Sunday, July 3, 2011

Church and the special-needs community

We are fairly consistent attendees at church, although since our church doesn't have air conditioning and S is somewhat sensitive to being extremely hot, our summer attendance isn't as consistent.

I have sat through many, many, many sermons/homilies in all my years of church-going.  I have heard countless sermons about how Christians, the church community, should reach out to and provide for and protect the helpless, the widow, the orphan, the downtrodden.  I've heard the Beatitudes read in many a reading during service after service.

Where does the special-needs community fit into all of that "reaching out"?  I have yet to hear a priest or reverand or minister include individuals with special-needs, and their families or caregivers, in the groups of people who might be appropriate recipients of the ministries of the church - prayers for healing (if the family wants that), home visits, taking communion to group homes (and don't tell me doing that isn't worth it because the residents of a group home wouldn't understand...yes, they would.  In their own way, they would.  And even if they didn't, I think God would still approve.).  Are individuals with special needs even welcome in a church atmosphere, or would that be frowned upon because they might be seen as "disruptive" because their attempts to communicate or participate might sound a bit different from ours?  Heck, there are churches where children aren't always welcome in the sanctuary during services because they make 'too much noise', so I'm thinking having a person with disabilities present during a service, someone who might not be able to fully control their movements or vocalizations, might make some of the congregation uncomfortable.  I know our church is handicapped-accessible; most buildings are, these days.  But do special-needs-families truly feel welcome, do they truly feel embraced by the various church communities out there?

There are various well-known stories of disabled/chronically ill people in the Bible.  In some (perhaps all? can't remember, need to research this) of those stories, the person was healed by Jesus.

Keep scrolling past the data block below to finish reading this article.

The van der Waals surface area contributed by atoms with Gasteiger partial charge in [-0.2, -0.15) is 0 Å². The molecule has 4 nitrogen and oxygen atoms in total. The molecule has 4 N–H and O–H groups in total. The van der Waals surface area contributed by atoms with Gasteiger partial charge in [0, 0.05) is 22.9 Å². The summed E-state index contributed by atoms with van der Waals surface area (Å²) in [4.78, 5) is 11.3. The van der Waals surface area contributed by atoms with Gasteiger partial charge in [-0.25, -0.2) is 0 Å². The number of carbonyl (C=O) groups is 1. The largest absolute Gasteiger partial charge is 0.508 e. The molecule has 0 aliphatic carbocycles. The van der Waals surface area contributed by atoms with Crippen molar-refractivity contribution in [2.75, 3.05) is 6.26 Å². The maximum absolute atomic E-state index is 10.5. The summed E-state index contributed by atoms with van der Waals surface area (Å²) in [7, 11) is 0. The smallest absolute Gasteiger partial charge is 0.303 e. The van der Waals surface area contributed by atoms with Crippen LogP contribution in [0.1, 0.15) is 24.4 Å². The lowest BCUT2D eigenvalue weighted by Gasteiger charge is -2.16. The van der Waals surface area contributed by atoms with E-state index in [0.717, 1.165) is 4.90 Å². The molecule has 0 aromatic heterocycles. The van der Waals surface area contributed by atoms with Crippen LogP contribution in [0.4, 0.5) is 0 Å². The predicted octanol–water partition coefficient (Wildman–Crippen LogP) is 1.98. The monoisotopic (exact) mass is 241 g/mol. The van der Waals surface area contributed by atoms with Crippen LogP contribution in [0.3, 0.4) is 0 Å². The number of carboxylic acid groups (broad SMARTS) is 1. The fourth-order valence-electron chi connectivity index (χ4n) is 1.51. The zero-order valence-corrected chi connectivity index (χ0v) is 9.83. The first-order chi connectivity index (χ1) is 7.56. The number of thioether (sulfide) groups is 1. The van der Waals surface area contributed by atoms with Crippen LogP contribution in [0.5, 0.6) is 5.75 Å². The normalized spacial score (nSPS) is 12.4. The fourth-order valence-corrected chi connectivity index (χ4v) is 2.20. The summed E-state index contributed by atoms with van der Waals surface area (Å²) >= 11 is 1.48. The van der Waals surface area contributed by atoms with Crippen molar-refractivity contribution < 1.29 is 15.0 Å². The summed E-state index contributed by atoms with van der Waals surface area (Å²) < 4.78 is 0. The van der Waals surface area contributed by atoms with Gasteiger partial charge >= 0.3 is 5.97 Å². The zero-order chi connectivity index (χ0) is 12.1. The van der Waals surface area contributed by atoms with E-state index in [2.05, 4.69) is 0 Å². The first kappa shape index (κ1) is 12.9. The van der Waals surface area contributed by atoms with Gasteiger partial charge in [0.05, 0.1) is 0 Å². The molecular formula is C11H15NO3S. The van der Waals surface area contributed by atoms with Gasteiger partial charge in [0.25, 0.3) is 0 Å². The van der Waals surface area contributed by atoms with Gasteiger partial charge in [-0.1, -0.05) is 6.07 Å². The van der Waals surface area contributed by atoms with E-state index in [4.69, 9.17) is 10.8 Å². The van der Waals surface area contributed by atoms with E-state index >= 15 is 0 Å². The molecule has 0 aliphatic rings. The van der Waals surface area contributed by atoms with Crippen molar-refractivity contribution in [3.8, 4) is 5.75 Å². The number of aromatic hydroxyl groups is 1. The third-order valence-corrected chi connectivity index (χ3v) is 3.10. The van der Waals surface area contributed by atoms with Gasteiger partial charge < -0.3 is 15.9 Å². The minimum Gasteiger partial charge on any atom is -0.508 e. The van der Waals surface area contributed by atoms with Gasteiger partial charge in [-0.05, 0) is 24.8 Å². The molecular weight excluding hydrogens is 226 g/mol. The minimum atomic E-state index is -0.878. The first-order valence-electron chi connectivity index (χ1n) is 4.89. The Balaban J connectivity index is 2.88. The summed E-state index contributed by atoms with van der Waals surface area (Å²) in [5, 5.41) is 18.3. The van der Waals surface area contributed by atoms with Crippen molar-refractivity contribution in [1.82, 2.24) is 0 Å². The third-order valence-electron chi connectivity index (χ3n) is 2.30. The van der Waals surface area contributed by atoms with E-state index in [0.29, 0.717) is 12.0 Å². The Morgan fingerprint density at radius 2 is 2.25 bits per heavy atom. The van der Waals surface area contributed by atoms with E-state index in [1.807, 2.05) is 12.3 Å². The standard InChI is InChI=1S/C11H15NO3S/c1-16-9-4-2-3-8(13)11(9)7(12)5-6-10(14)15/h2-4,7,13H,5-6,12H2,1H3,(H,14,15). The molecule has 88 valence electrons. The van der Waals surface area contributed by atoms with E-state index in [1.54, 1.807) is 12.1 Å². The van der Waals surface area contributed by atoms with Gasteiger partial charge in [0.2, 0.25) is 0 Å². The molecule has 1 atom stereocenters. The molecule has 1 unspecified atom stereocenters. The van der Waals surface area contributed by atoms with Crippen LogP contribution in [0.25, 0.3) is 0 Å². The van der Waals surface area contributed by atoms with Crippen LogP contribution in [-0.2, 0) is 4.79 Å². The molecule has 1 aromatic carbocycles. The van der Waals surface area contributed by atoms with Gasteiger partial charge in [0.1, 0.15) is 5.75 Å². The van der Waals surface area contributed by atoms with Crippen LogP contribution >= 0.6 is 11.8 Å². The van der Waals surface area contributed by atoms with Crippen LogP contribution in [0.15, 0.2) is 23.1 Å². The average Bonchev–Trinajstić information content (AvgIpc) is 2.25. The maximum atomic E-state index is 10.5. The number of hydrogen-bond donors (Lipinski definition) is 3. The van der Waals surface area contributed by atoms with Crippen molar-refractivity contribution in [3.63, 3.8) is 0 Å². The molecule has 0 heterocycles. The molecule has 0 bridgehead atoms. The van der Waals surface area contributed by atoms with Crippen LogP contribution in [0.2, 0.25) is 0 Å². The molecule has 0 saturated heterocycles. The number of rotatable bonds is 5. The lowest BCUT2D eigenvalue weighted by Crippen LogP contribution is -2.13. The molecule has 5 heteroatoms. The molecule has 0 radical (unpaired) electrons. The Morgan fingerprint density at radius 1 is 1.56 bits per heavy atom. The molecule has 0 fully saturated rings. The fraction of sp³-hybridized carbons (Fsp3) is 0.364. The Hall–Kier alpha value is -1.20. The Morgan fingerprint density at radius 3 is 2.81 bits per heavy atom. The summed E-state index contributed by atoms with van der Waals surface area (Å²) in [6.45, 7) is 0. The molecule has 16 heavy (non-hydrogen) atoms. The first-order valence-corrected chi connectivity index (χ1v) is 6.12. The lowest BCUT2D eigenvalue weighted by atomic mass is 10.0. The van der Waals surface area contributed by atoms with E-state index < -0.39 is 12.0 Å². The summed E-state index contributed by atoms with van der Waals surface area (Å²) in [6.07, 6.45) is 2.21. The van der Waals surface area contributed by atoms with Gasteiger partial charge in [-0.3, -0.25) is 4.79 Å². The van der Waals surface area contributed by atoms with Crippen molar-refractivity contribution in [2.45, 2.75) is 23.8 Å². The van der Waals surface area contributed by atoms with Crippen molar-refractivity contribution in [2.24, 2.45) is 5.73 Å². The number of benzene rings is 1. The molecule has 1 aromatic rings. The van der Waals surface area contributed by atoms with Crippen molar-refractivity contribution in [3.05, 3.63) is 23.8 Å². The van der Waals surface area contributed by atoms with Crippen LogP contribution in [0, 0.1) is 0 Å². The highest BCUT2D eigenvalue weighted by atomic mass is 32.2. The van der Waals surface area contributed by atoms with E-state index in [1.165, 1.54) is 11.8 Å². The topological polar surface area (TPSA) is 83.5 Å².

The people in the church community today are Jesus' healing hands...yes?  It may be necessary to go to the special-needs family, as in many instances it is medically/physically difficult for the family/individual to make their presence felt in the church itself, at services.  If they are able to attend, how accepting would we be?

"The King will answer and say to them, 'Truly I say to you, to the extent that you did it to one of these brothers of Mine, even the least of them, you did it to Me.' Matthew 25:40.

Thanks for reading,


Rachel said...

I love when a post opens my mind and makes me think. This is one of those posts. Great job!

Sarah said...

Our church has been great in this area. We have a special needs classroom for children that are not able to go to regular sunday school, and the kids that are able to go but still have special needs have a "buddy" go with them to help them with projects. They also held a special needs fair this year and had vendors and therapists from the special needs community. It was touching and hoenstly is a huge reason why we haven't moved away from our town. They are THAT supportive.

Marcia said...

Fortunately we attend a very small country church where a "big crowd" equals 60 attendees :)

This is good because everyone is close and people caught on quite quickly that Helana was "special". Another good part of our church is the Sunday school teacher for young elementary and prek is a former special needs teacher.

I have visited churches where we just didn't feel comfortable, or felt the need to "explain". Helana looks like any other kid her age, so her special needs aren't immediately obvious.

This is a great post.